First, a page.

Trust your instincts when forming friendships (Ellie)

Question: I’m 15, in high school, and a lot of people in my year drink and go to parties. But my own group of friends doesn’t drink. I really want to have fun but I don’t want to party with the people that do drink because I don’t really like them. But maybe I should. I just don’t know what to do.

All Confused

Answer: Be true to your own instincts and your sense of self. You’ve been naturally drawn to friends who do not flout the law and drink underage. Since they’re your friends, you already have fun with them. And there are always new things to do together that can be fun, depending on your group’s tastes, involving music, dancing, sports, gym, etc.

Of course there are always temptations, and learning to try to handle them now is a lesson that benefits forever. The kids who party hard by drinking enjoy being on the edge of trouble. And they especially like dragging others into it with them. They’re the ones most likely to think they can drive when they’ve been drinking, and who’ll experiment with other illegal substances.

You don’t like them for a reason. So partying with them would be foolish. Be comfortable with your own judgments and take care of yourself.

Question: My whole life’s been a mess — abusive parents, poverty, and conflict. I’ve been married 13 years with one child. Previously, I’d established my career and been the primary earner, yet my husband makes major decisions alone. If I object, he ignores me.

His career took off when our son was born. He expected me to care for our son, be home, and also work my long hours. I got sick and had to quit.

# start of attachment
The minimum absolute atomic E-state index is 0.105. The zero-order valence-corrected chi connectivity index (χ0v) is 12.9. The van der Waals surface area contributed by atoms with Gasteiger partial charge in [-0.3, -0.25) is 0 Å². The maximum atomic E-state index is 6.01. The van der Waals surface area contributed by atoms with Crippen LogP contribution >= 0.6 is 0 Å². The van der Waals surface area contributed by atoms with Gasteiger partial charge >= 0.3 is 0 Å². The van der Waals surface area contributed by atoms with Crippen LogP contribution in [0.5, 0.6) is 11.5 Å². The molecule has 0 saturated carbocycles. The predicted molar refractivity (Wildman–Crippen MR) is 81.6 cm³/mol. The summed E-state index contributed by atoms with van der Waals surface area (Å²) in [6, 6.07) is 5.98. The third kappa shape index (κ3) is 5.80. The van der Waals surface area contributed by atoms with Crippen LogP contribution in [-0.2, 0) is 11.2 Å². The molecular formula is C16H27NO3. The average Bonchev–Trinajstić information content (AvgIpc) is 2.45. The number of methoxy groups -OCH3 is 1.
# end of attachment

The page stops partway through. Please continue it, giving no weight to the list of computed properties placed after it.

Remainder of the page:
He’d argue about how the house wasn’t clean and I wasn’t a fit mother. Also, his family hasn’t accepted me and cause trouble. My husband has humiliated me by taking their side.

He went out after work drinking in bars. I found flirty text messages to other women. He separated his finances and spends on gifts and entertainment for others.

He planned to leave me recently but got fired and changed his mind. He has a new job, has been trying to make things work, his behaviour has improved but I cannot seem to put my walls down.

I got therapy, and we went twice together which was a disaster. I feel as if the issues that are important to me — i.e. how his family treats me, joint decision-making, and mutual respect — aren’t addressed even though things are better on the surface.

I now earn little and am frightened as to how to support myself; my self-confidence is shattered; and I have a child to consider. Should I stay or go?


Answer: You’re wearing your past as a barrier, though you’d long ago surmounted it. You achieved a lot on your own. Now things have improved in your marriage, yet you still assess it from the view of your negative background.

Remember, when you were successful, you accepted the imperfections of your husband. Only when you became insecure (with good reason) did you see those issues as destructive.

This is not the time to leave; it’s time to strengthen your self-image again. You don’t have to make lots of money to be of value, to yourself, your child, and to your husband, too.

Give your attention to the present; work with what’s going well. Therapy can still be beneficial if you use it to be positive about what you have.


When temptation beckons, your gut instincts are usually self-protective.

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